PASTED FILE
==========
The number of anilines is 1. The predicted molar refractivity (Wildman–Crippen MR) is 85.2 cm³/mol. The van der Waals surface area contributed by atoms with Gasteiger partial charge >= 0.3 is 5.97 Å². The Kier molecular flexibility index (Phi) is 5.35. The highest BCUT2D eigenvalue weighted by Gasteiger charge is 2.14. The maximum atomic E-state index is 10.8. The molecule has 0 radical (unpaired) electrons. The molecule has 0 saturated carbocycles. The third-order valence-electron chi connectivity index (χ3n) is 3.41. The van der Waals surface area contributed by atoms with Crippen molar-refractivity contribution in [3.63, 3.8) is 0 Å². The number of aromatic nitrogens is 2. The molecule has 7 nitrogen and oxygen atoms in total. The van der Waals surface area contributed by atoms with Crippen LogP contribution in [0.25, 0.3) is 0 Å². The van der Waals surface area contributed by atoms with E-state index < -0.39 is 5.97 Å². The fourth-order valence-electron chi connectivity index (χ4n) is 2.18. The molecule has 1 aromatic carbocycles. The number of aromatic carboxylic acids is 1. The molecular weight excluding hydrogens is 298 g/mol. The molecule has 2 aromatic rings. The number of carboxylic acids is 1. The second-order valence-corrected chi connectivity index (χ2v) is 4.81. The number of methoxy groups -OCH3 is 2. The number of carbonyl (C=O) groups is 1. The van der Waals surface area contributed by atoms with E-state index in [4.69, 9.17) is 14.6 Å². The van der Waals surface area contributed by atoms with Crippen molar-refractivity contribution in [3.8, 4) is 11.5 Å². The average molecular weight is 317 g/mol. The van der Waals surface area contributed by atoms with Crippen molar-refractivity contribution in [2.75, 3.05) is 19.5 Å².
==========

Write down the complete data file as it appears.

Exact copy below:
The number of anilines is 1. The predicted molar refractivity (Wildman–Crippen MR) is 85.2 cm³/mol. The van der Waals surface area contributed by atoms with Gasteiger partial charge >= 0.3 is 5.97 Å². The Kier molecular flexibility index (Phi) is 5.35. The highest BCUT2D eigenvalue weighted by Gasteiger charge is 2.14. The maximum atomic E-state index is 10.8. The molecule has 0 radical (unpaired) electrons. The molecule has 0 saturated carbocycles. The third-order valence-electron chi connectivity index (χ3n) is 3.41. The van der Waals surface area contributed by atoms with Crippen molar-refractivity contribution in [3.63, 3.8) is 0 Å². The number of aromatic nitrogens is 2. The molecule has 7 nitrogen and oxygen atoms in total. The van der Waals surface area contributed by atoms with Crippen LogP contribution in [0.25, 0.3) is 0 Å². The van der Waals surface area contributed by atoms with E-state index < -0.39 is 5.97 Å². The fourth-order valence-electron chi connectivity index (χ4n) is 2.18. The molecule has 1 aromatic carbocycles. The number of aromatic carboxylic acids is 1. The molecular weight excluding hydrogens is 298 g/mol. The molecule has 2 aromatic rings. The number of carboxylic acids is 1. The second-order valence-corrected chi connectivity index (χ2v) is 4.81. The number of methoxy groups -OCH3 is 2. The number of carbonyl (C=O) groups is 1. The van der Waals surface area contributed by atoms with E-state index in [4.69, 9.17) is 14.6 Å². The van der Waals surface area contributed by atoms with Crippen molar-refractivity contribution in [3.8, 4) is 11.5 Å². The average molecular weight is 317 g/mol. The van der Waals surface area contributed by atoms with Crippen molar-refractivity contribution in [2.75, 3.05) is 19.5 Å².